All over the world in underdeveloped countries, volunteers are introducing and deploying thousands of these amazing XO machines to primary schools. Born at MIT, the One Laptop per Child (OLPC) initiative has captured the hearts and most importantly, the minds of the world’s high school and college students, as well as professors and professionals in an effort to provide low-cost computers to the children in underdeveloped countries. All over the world, adventurous souls are training children, teachers and administrators in the value of a computer that instantly networks within a classroom, fosters collaborative learning, and is capable of communicating with the rest of the world. How much better is an education, if not only a village educates, but an international community is enabled to provide the support for children to enter the global economy in their near future! How much better is an Africa where its students have the education, the connections and the love of learning to pursue their dreams!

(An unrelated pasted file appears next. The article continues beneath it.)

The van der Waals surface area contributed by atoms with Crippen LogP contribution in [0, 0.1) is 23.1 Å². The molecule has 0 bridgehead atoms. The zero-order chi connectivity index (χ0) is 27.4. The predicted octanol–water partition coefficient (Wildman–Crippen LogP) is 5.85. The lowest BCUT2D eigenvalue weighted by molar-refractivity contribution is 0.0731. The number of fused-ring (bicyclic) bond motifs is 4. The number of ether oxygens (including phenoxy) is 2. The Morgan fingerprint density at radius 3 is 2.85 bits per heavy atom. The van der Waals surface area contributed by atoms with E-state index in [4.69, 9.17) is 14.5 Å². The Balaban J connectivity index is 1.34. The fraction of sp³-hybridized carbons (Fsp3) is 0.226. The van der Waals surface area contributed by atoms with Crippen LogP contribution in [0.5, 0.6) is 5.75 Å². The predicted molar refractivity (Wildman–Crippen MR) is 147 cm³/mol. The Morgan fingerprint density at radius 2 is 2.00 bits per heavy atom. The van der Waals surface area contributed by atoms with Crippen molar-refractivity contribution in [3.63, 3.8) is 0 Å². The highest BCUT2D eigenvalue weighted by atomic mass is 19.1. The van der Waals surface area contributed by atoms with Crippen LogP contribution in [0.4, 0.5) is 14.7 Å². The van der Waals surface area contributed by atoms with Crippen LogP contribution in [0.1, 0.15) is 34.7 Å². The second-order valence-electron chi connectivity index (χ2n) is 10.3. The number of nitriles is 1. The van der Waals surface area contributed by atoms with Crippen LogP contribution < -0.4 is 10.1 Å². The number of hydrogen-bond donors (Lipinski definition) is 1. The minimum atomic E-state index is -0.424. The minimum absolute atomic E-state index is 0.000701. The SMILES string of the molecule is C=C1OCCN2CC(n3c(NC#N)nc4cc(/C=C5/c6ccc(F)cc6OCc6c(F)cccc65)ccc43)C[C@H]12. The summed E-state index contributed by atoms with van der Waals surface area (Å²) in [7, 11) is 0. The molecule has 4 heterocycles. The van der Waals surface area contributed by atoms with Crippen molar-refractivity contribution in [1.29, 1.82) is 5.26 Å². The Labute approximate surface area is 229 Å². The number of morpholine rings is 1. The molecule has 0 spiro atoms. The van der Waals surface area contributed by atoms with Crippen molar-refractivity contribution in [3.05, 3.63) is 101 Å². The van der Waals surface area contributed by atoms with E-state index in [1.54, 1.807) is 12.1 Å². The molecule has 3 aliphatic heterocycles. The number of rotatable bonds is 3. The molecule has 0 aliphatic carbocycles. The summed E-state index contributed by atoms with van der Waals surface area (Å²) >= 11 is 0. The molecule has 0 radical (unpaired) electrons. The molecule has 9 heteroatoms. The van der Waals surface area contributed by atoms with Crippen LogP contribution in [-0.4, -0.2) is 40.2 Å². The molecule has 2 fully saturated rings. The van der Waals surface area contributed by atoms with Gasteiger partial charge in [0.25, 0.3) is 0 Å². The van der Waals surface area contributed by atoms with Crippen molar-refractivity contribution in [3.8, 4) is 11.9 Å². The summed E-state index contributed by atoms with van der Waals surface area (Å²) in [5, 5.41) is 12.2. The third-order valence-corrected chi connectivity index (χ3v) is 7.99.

So what is this XO computer? It is an amazing little machine that looks deceptively like a toy. Instead, it embodies the tools of learning, creative expression and communication so necessary for today’s effective education. From research to writing, from drawing to animation, from email to browsing, this low-cost machine is transformative. In a country where pencils are precious, these machines provide pencil, paper, library, telephone, camera and geographic independence.
In one small little package, it can carry information, skill building activities, survey polls and questionnaires from university professionals down to teachers, to schools, to students, to households. It can document results, record photos and narrations, and feed this information back up to the stakeholders at the universities in the US and Uganda who can deliver results. It is a top down delivery system and a bottoms-up reporting system.